First victory for Russell Brand's 'revolution' as Tory MP's New Era Estate company pulls out of Hoxton development

Brand marched alongside local residents to protest against plans alleged to increase rent to up to £2,000 a month

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The Independent Online

It’s an unlikely place for a grassroots housing revolution, with coffee shops offering £4 smoothies, but trendy Hoxton in east London will forever be remembered as the place that Russell Brand’s revolution claimed its first victim: a property firm owned by a millionaire Tory MP.

The Benyon Estate, the family company of Berkshire MP Richard Benyon, has told residents of the New Era estate in the area that it was selling its share in the consortium that bought the estate in April.

Dating back to the 1930s and home to 93 mainly low income families, the small estate has been an affordable bubble in the rapidly gentrifying area for some time.

However, accusations of rent hikes and social cleansing quickly followed the purchase and along with Mr Brand, the local residents marched against plans to allegedly increase rent to up to £2,000 a month.

This week the activism paid off, as Benyon Estates, which is run by Richard’s brother Edward, admitted: “New Era residents have made it clear that they do not welcome our involvement in the future of the estate.”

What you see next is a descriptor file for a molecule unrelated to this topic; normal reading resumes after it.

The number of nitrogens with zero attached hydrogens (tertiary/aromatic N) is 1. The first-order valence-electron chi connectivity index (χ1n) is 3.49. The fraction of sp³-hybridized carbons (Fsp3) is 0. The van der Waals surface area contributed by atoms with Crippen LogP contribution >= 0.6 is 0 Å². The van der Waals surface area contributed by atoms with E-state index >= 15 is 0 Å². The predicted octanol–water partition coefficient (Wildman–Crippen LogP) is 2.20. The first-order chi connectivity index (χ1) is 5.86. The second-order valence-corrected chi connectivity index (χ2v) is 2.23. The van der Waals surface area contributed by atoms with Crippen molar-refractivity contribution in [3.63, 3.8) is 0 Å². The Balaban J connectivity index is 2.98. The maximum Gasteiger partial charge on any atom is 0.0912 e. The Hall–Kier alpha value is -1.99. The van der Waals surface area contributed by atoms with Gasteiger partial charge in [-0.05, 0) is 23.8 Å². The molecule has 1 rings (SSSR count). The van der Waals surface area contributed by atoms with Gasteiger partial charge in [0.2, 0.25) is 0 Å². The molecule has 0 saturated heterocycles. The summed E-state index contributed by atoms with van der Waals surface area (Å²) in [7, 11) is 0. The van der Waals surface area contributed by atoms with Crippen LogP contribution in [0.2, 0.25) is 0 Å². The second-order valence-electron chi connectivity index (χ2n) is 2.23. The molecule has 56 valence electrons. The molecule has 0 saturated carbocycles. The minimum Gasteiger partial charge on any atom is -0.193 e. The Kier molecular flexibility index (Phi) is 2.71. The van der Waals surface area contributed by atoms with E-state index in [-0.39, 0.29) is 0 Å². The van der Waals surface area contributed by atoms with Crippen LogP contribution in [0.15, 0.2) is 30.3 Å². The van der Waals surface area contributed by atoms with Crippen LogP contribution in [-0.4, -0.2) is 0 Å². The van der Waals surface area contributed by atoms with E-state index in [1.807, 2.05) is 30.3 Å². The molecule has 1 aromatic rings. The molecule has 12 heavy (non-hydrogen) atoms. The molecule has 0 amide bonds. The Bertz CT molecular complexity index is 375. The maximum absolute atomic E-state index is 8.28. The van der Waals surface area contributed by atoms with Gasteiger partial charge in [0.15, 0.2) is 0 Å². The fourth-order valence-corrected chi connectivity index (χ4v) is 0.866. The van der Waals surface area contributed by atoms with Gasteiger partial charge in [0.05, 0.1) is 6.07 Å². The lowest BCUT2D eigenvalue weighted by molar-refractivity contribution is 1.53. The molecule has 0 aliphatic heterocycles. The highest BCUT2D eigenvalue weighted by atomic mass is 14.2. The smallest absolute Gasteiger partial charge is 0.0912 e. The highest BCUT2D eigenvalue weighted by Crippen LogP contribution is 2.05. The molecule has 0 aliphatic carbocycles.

While the victory against Benyon Estates is being celebrated by some people locally, Lindsey Garrett, chair of the resident’s group, is still cautious. There are those who claim the Benyons did much to improve the area and the history of the new owners is unlikely to reassure the residents that the future will be better now. "The pulling out of the richest Tory MP in the country is a huge victory, but it is only partial," she said. "Now we need to take the fight to the American owners Westbrook Partners.

She added: “They are a billion dollar organisation dipping their toes into the residential property market and we intend to get under their skin.”

Ms Garrett, a single mother who pays £640 a month for her two bedroom flat, said that residents wanted Westbrook Partners to sell the homes to a housing association to protect residents who “simply cannot” pay a commercial level of rent.

On Sunday night though, a source close to the deal warned of the “law of unintended consequences” with the estate left solely in the hand of Westbrook Partners, a vast US investment group. It also emerged that during the sale of estate to Westbrook Partners in April, the US firm was being attacked in the New York courts over its treatment of tenants at an apartment building in the Bronx.

Following action by local authorities there, it was reportedly required to make repairs, put right thousands of building code violations and pay out more than $1m in rebates to tenants. The Independent made repeated attempts to contact Westbrook but was unable to contact a spokesperson for the firm.

Ironically back in Hackney the local council has seen the third largest number of social renting and shared ownership homes built nationally since 2011, but it said it was powerless to act over New Era Estate.